The Huffington Post Emily Thomas First Posted: 07/03/13 EDT Updated: 07/04/13 EDT
Good vibrations led one smitten woman to marry a bridge.
Jodi Rose, an Australian artist who travels the world recording the vibrations of bridge cables for her "Singing Bridges" music project, knew it was true love the first time she laid eyes on Le Pont du Diable, a 600-year-old bridge in Southern France.
On June 17, the intimate affair was held at the entrance of her groom with 14 guests in attendance, including the mayor of Saint-Jean-de-Fos, a neighboring town. The beaming bride kept it traditional on her not-so-traditional wedding day, wearing a floor-length ivory dress and carrying a beautiful bouquet, Oddity Central reported.
Though their union is not legally recognized in France, Rose said it's just as strong as any other marriage.
"While I respect those whose romantic and sexual feelings are oriented towards objects, mine is a symbolic affair, a pagan / animist view of the spiritual vibration in everything," she wrote on her blog, Bridgeland. "He understands that I love other bridges -- and men -- ours is a love that embraces the vagaries of life, as materialized in the swirling currents of the river that flows beneath his magnificent body."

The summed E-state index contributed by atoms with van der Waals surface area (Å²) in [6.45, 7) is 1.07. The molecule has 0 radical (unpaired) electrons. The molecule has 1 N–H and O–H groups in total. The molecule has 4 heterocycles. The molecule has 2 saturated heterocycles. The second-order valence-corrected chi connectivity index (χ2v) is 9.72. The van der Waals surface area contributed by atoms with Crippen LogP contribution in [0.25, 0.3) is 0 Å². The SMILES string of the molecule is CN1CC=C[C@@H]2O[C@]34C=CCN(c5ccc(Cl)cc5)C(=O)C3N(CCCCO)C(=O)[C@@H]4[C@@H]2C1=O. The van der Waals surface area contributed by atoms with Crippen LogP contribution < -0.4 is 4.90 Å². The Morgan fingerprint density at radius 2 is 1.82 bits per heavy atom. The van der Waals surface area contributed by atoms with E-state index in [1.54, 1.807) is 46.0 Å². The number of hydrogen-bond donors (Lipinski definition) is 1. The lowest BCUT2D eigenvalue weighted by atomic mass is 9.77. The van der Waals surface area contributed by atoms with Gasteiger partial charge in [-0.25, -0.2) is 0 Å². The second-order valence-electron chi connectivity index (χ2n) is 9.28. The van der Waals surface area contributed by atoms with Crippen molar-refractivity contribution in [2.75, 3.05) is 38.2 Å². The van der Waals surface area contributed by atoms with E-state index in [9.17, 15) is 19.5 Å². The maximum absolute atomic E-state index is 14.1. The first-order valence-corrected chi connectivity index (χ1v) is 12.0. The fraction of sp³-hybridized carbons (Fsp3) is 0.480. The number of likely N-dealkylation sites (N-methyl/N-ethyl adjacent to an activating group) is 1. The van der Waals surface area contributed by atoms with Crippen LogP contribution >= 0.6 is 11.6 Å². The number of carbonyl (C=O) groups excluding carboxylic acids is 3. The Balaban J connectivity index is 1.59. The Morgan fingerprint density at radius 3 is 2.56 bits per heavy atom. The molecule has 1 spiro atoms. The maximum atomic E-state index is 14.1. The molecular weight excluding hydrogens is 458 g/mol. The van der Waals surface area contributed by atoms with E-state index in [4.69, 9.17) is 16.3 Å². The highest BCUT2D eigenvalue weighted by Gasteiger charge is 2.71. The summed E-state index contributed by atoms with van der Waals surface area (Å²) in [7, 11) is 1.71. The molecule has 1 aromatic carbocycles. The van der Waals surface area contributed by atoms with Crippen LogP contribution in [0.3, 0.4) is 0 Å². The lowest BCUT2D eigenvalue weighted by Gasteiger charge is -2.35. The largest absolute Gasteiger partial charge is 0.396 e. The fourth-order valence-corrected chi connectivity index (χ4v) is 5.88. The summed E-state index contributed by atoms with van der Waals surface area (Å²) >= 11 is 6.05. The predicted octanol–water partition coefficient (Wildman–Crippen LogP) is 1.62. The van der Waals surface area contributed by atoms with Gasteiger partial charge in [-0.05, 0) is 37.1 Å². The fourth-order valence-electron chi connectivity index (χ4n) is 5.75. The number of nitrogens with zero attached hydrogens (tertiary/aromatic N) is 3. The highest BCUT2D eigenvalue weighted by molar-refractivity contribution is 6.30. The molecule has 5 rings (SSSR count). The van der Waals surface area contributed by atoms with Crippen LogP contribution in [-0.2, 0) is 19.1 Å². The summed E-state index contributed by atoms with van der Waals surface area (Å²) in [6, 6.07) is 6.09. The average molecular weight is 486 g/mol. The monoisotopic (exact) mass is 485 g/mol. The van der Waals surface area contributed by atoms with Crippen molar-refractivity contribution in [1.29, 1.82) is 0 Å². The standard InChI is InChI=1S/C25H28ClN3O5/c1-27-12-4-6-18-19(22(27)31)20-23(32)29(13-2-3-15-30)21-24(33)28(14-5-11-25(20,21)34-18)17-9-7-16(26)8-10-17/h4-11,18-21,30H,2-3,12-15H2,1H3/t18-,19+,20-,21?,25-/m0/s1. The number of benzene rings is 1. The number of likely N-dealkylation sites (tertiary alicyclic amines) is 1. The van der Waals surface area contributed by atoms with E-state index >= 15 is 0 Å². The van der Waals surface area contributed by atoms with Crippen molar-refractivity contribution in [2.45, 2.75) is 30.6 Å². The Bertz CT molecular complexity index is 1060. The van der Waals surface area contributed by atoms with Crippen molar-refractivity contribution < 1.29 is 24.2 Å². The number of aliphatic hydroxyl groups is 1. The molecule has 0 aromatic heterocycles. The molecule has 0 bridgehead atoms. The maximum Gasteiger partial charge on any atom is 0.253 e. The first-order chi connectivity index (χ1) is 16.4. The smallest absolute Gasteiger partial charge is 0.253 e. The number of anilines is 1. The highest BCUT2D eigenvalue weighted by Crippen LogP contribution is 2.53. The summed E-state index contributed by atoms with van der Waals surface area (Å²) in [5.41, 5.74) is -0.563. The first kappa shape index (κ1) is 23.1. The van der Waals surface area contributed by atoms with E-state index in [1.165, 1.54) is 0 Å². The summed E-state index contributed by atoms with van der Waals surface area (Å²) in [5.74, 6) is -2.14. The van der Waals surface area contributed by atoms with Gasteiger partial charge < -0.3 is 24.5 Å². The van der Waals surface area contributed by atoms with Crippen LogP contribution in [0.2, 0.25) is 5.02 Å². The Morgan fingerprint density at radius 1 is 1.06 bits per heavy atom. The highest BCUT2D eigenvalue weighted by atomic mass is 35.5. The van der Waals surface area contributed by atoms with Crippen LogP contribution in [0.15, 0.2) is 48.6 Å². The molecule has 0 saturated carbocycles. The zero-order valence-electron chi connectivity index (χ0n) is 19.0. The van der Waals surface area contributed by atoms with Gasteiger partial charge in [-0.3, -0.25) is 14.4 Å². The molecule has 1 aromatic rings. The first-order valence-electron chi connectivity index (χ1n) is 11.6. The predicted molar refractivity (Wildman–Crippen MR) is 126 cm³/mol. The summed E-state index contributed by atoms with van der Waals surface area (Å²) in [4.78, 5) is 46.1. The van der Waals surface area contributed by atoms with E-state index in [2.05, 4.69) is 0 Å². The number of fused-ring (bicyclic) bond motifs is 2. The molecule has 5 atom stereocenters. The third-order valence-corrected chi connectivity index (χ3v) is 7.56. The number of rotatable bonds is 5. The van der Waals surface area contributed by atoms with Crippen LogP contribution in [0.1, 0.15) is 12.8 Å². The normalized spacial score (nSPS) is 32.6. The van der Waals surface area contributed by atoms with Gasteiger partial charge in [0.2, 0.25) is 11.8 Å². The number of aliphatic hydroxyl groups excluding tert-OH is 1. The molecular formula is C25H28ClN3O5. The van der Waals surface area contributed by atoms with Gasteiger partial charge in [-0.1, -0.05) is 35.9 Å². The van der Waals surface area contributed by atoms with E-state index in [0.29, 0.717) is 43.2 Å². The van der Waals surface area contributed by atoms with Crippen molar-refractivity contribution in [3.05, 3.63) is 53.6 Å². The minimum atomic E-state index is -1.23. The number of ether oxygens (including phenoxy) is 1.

Their love certainly has a strong foundation, but let's hope the bridge feels the same about the open relationship.
On her blog, Rose gushed about her new beau:
The story of our romance is a modern love fable - I have travelled the world for over ten years, making music with the sound of bridges, and as he felt my vibrations coming nearer he drew me to him. Our wedding is arranged with the help of friends from Barcelona, the community and artists in Arles-sur-Tech & Ceret, who give their blessing and support to the ceremony.
Although he is made of stone, the resonance of his being is very present, and I feel at peace in his strong embrace. He makes me feel connected to the earth and draws me to rest from my endless nomadic wanderings.
Le Pont du Diable, also known as "The Devil's Bridge," was first erected by Benedictine Monks in the 11th century and has shown resilience in the face of harsh times over the Hérault river gorge, according to Geekosystem.
"[He] is everything I could desire in a husband - sturdy, trustworthy, sensual, kind and handsome,"
Rose wrote. "There is longevity in the arch of his back, he has stood for 600 years and he will stand for 600 more."